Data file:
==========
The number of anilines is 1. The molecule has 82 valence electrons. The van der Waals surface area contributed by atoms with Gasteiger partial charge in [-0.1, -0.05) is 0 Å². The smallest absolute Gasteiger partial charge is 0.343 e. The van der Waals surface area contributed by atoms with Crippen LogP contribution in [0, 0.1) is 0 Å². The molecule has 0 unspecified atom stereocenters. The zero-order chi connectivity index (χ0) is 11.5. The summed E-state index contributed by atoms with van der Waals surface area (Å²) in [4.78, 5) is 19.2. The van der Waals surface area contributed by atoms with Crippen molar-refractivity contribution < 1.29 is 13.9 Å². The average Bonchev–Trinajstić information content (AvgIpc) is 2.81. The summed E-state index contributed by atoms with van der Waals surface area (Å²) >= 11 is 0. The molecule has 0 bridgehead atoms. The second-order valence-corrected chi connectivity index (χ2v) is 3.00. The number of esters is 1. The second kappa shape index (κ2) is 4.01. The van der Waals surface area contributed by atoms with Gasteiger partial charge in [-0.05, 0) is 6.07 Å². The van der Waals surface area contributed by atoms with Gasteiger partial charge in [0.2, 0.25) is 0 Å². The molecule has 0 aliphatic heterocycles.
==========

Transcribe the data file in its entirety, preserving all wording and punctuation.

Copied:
The number of anilines is 1. The molecule has 82 valence electrons. The van der Waals surface area contributed by atoms with Gasteiger partial charge in [-0.1, -0.05) is 0 Å². The smallest absolute Gasteiger partial charge is 0.343 e. The van der Waals surface area contributed by atoms with Crippen LogP contribution in [0, 0.1) is 0 Å². The molecule has 0 unspecified atom stereocenters. The zero-order chi connectivity index (χ0) is 11.5. The summed E-state index contributed by atoms with van der Waals surface area (Å²) in [4.78, 5) is 19.2. The van der Waals surface area contributed by atoms with Crippen molar-refractivity contribution < 1.29 is 13.9 Å². The average Bonchev–Trinajstić information content (AvgIpc) is 2.81. The summed E-state index contributed by atoms with van der Waals surface area (Å²) >= 11 is 0. The molecule has 0 bridgehead atoms. The second-order valence-corrected chi connectivity index (χ2v) is 3.00. The number of esters is 1. The second kappa shape index (κ2) is 4.01. The van der Waals surface area contributed by atoms with Gasteiger partial charge in [-0.05, 0) is 6.07 Å². The van der Waals surface area contributed by atoms with Gasteiger partial charge in [0.2, 0.25) is 0 Å². The molecule has 0 aliphatic heterocycles.